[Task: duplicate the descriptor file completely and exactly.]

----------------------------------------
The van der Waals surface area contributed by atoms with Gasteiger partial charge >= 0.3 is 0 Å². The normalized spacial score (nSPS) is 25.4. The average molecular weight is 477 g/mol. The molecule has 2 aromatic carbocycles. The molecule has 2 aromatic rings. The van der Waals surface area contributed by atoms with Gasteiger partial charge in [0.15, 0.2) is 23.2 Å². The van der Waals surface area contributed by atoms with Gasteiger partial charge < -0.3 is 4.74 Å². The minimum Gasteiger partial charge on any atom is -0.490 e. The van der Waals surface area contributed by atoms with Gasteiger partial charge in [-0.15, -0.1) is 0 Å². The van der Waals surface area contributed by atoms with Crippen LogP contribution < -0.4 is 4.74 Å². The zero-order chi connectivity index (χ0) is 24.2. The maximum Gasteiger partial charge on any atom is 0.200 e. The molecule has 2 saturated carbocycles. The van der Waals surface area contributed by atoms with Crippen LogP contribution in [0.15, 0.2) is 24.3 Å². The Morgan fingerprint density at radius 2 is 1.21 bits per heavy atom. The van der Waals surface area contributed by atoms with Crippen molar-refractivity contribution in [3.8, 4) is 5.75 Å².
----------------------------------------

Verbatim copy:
The van der Waals surface area contributed by atoms with Gasteiger partial charge >= 0.3 is 0 Å². The normalized spacial score (nSPS) is 25.4. The average molecular weight is 477 g/mol. The molecule has 2 aromatic carbocycles. The molecule has 2 aromatic rings. The van der Waals surface area contributed by atoms with Gasteiger partial charge in [0.15, 0.2) is 23.2 Å². The van der Waals surface area contributed by atoms with Gasteiger partial charge < -0.3 is 4.74 Å². The minimum Gasteiger partial charge on any atom is -0.490 e. The van der Waals surface area contributed by atoms with Gasteiger partial charge in [-0.15, -0.1) is 0 Å². The van der Waals surface area contributed by atoms with Crippen LogP contribution < -0.4 is 4.74 Å². The zero-order chi connectivity index (χ0) is 24.2. The maximum Gasteiger partial charge on any atom is 0.200 e. The molecule has 2 saturated carbocycles. The van der Waals surface area contributed by atoms with Crippen LogP contribution in [0.15, 0.2) is 24.3 Å². The Morgan fingerprint density at radius 2 is 1.21 bits per heavy atom. The van der Waals surface area contributed by atoms with Crippen molar-refractivity contribution in [3.8, 4) is 5.75 Å².